Unravelling secrets of our troubled past
The Historical Enquiries Team has reached the half-way mark in its investigation of Troubles-related killings. Alan Murray reports
Owen Paterson's blunt rejection of the lobby to set up a 'Truth Commission' to examine our past misdeeds looks like a final notice.
The Secretary of State's dismissal of the idea as a "naive belief" would appear to consign the proposal to the Tories' waste bin.
So, if there is to be no money-consuming commission, what is there for those here who want answers?
Away from the glare of the media spotlight, the Historical Enquiries Team (HET) has toiled to bring answers to the 3,200-plus families who lost loved ones during the Troubles.
It has now completed more than half of the cases and the deaths associated with our near-40-year conflict. Of the total of 2,559 cases presented to the HET to investigate, it has now completed investigations into 1,353 of those events, which cover 1,761 of the total of 3,259 deaths determined as 'Troubles-related'.
Another 1,206 cases covering 1,498 deaths have yet to be examined, meaning that the HET and its staff will be working through catalogues of RUC and Army files for another two to three years.
The HET case review may not answer every question in the minds of relatives about the circumstances surrounding the deaths of their loved ones, but according to the latest survey of the HET's performance it is answering most of them.
The survey - carried out over the summer - has revealed a high degree of satisfaction with the work of the HET.
Conducted by Quadriga Consulting, it involved contacting 230 families who had recently received reports from the HET examining the deaths of their loved ones and seeking their views.
The results of the survey, which have been seen by the Belfast Telegraph, show a remarkably high satisfaction rate and a continuing improvement in the performance of the HET.
In answer to the question, 'Did the HET answer all of your questions about the death of your family member?' more than 82% of families answered either 'fully' or 'mostly'. Only 2.1% of respondents said 'not at all'.
More than 77% of respondents described the HET report presented to them as either 'very useful', or 'useful', with less than 7% saying it was 'not at all useful' - a major improvement on the 24.1% who responded in this way in an earlier survey.
Some 90% of respondents were either 'satisfied', or 'very satisfied', with the performance of the HET, with just 2.6% expressing dissatisfaction. More than 88% of respondents found the experience of engaging with the HET 'beneficial', or 'very beneficial', with just 4.2% declaring a 'not at all beneficial' verdict.
The professionalism and sensitivity of the HET's staff was rated as almost 97% by respondents, with just over 2% disagreeing.
Jeffrey Peel, the managing director of Quadriga Consulting, said that the survey indicated that the overwhelming number of families surveyed had derived some benefit from the HET's investigations.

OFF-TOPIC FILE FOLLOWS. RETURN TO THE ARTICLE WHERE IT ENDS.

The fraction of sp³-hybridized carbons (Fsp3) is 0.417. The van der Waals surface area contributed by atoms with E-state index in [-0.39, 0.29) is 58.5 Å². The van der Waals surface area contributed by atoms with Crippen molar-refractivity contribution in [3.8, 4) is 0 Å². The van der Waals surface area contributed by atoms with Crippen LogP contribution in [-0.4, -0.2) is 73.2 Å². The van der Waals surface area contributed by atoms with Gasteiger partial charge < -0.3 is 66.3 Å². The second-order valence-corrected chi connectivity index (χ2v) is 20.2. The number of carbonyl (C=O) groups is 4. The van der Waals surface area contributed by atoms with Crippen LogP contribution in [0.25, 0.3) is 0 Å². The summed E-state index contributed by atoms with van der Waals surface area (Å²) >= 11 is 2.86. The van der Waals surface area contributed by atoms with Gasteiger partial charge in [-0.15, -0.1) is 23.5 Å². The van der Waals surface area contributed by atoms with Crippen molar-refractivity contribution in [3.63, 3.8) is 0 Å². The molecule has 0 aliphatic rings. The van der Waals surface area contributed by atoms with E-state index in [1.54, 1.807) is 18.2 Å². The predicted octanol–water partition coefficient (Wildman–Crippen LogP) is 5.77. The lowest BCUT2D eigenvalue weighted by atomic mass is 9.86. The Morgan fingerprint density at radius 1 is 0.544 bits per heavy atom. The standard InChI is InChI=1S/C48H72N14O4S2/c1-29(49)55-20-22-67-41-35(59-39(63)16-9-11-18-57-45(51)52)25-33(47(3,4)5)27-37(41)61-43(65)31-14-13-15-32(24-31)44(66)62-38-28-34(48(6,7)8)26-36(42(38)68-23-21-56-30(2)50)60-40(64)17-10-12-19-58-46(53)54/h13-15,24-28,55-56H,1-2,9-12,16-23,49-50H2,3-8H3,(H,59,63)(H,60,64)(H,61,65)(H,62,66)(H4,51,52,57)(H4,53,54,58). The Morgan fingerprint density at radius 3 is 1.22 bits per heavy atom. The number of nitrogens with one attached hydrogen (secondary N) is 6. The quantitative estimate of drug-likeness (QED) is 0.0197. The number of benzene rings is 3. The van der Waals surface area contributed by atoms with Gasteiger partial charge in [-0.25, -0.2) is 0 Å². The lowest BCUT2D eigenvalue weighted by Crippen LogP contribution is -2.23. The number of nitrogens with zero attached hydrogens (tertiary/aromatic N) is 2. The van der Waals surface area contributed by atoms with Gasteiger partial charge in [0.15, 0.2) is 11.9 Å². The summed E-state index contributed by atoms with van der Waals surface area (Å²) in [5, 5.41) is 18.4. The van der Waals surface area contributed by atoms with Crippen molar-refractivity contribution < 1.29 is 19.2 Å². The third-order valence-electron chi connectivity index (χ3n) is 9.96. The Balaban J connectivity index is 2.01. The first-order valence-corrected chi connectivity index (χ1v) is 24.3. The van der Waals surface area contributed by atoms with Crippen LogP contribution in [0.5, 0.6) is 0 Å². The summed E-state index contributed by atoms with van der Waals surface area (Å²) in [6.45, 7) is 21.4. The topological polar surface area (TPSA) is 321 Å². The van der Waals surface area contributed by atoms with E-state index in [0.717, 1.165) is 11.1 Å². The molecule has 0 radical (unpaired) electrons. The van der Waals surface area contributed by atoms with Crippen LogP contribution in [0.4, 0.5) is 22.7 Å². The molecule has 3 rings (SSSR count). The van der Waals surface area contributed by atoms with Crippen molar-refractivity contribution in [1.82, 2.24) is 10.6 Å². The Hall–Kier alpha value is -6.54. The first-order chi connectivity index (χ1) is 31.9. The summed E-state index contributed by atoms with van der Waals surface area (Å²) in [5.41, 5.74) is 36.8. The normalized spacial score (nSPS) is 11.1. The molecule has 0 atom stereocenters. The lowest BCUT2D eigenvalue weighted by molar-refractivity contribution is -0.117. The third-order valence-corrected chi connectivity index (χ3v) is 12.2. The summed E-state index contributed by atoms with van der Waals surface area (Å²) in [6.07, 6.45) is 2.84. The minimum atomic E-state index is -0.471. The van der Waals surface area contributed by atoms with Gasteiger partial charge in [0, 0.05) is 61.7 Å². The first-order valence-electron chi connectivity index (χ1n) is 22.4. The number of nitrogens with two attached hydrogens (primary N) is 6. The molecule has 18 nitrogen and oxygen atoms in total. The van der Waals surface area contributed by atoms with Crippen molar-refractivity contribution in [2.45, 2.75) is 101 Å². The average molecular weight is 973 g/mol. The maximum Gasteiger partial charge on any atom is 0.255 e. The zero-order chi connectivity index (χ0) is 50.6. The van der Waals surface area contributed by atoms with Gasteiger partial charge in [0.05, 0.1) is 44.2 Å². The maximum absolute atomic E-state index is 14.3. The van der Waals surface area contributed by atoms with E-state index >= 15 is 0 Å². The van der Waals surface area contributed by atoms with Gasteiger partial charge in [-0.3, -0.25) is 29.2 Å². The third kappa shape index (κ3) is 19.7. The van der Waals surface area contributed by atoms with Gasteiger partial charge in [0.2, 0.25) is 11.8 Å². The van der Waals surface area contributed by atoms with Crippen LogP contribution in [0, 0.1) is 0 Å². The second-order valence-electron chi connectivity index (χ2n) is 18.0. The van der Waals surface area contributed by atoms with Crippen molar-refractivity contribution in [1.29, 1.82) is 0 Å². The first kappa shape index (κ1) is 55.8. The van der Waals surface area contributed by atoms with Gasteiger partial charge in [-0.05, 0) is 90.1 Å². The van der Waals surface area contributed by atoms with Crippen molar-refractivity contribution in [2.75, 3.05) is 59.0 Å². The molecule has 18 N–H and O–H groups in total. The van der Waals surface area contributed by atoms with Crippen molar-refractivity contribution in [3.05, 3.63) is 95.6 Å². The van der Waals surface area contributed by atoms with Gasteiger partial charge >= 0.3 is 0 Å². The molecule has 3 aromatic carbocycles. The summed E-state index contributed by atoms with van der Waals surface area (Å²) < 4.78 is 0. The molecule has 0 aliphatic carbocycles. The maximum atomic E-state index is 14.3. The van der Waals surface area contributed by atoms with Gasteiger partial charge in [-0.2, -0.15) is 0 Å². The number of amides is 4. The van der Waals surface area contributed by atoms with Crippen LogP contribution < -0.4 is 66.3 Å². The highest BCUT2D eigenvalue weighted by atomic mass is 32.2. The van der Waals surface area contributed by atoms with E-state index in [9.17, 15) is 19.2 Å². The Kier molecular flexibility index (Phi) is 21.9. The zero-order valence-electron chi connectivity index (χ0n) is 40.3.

"This is the third year that we have conducted family-satisfaction research for the HET," he said. "This year, we interviewed many more family representatives - 190 this year compared to 143 last year and 116 in 2009. Satisfaction with the HET has been high in previous years, but this year we saw marked improvements. Over 90% of family members - across all community groups - indicated that they were 'satisfied', or 'very satisfied' with the HET.
"We also noted a significant increase in satisfaction with the quality of the reports provided to families. The feedback from families is that most derive benefit from the HET's work."
The man who has been responsible for the work of the HET since its inception in 2006 - Dave Cox - is undoubtedly pleased with the survey's findings.
"We have around 900 years' collective CID experience across the range of HET investigation teams," he said.
"Around the table, we have probably an unparalleled range of investigatory knowledge and we are getting better at doing our job."
The former head of West Yorkshire CID, Paul Johnston, who heads a team which specifically investigates Army killings, explained: "Quite simply, we now know where to look having been around the course several times.
"It's not a question of the Army being obstructive; it's more to do with the large volume of men who served in Northern Ireland; the number of regiments and the different ways different regiments recorded events."
Mr Cox knows that he will not be able to please everyone in Northern Ireland and that some will seek a wider platform than the HET, but he says he is pleased with the feedback from those who have received reports into the deaths of their loved-ones.
"I am very pleased with the results. Sometimes, we are the first contact about a fatality that a family has had in 40 years and I am particularly pleased that the survey found we have acted professionally and with sensitivity.
"Families need answers now and our remit is to try to answer their questions as fully as possible. It is not the case that we lack external oversight; we are answerable to the Chief Constable and the Policing Board and to the relatives of the victims and they are of paramount importance."